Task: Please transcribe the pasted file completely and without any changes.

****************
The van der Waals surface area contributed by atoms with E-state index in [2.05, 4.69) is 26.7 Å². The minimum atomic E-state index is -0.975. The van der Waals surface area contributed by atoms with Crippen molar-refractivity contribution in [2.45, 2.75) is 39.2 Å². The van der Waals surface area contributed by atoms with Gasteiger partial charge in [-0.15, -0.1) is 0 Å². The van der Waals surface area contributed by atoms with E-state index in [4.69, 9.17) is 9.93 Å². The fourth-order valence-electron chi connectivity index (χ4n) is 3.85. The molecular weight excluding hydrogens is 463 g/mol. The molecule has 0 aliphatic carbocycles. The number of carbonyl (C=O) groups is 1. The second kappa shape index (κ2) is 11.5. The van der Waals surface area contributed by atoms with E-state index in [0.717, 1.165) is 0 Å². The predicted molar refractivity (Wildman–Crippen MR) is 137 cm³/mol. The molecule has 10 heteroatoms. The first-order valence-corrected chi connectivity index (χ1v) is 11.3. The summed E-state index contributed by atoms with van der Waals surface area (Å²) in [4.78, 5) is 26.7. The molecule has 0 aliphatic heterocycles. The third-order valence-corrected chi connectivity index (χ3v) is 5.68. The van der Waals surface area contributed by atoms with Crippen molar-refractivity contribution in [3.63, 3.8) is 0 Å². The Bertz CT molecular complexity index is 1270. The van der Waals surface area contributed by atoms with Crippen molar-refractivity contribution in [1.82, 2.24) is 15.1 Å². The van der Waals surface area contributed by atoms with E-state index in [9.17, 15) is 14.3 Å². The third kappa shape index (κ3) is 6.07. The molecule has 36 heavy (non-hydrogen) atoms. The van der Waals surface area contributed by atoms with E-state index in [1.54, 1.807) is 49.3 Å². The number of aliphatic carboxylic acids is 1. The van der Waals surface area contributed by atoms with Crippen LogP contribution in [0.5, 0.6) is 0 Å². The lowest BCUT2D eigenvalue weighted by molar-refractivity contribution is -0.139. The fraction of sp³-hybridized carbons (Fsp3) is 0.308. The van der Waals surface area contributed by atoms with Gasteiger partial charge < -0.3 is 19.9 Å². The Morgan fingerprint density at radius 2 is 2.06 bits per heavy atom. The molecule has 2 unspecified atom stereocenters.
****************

The van der Waals surface area contributed by atoms with E-state index in [2.05, 4.69) is 26.7 Å². The minimum atomic E-state index is -0.975. The van der Waals surface area contributed by atoms with Crippen molar-refractivity contribution in [2.45, 2.75) is 39.2 Å². The van der Waals surface area contributed by atoms with Gasteiger partial charge in [-0.15, -0.1) is 0 Å². The van der Waals surface area contributed by atoms with E-state index in [4.69, 9.17) is 9.93 Å². The fourth-order valence-electron chi connectivity index (χ4n) is 3.85. The molecular weight excluding hydrogens is 463 g/mol. The molecule has 0 aliphatic carbocycles. The number of carbonyl (C=O) groups is 1. The second kappa shape index (κ2) is 11.5. The van der Waals surface area contributed by atoms with E-state index in [0.717, 1.165) is 0 Å². The predicted molar refractivity (Wildman–Crippen MR) is 137 cm³/mol. The molecule has 10 heteroatoms. The first-order valence-corrected chi connectivity index (χ1v) is 11.3. The summed E-state index contributed by atoms with van der Waals surface area (Å²) in [4.78, 5) is 26.7. The molecule has 0 aliphatic heterocycles. The third-order valence-corrected chi connectivity index (χ3v) is 5.68. The van der Waals surface area contributed by atoms with Crippen molar-refractivity contribution in [3.63, 3.8) is 0 Å². The Bertz CT molecular complexity index is 1270. The van der Waals surface area contributed by atoms with Crippen molar-refractivity contribution in [1.82, 2.24) is 15.1 Å². The van der Waals surface area contributed by atoms with E-state index in [9.17, 15) is 14.3 Å². The third kappa shape index (κ3) is 6.07. The molecule has 36 heavy (non-hydrogen) atoms. The van der Waals surface area contributed by atoms with E-state index in [1.54, 1.807) is 49.3 Å². The number of aliphatic carboxylic acids is 1. The van der Waals surface area contributed by atoms with Crippen LogP contribution in [0.5, 0.6) is 0 Å². The lowest BCUT2D eigenvalue weighted by molar-refractivity contribution is -0.139. The fraction of sp³-hybridized carbons (Fsp3) is 0.308. The van der Waals surface area contributed by atoms with Gasteiger partial charge < -0.3 is 19.9 Å². The Morgan fingerprint density at radius 2 is 2.06 bits per heavy atom. The molecule has 2 unspecified atom stereocenters.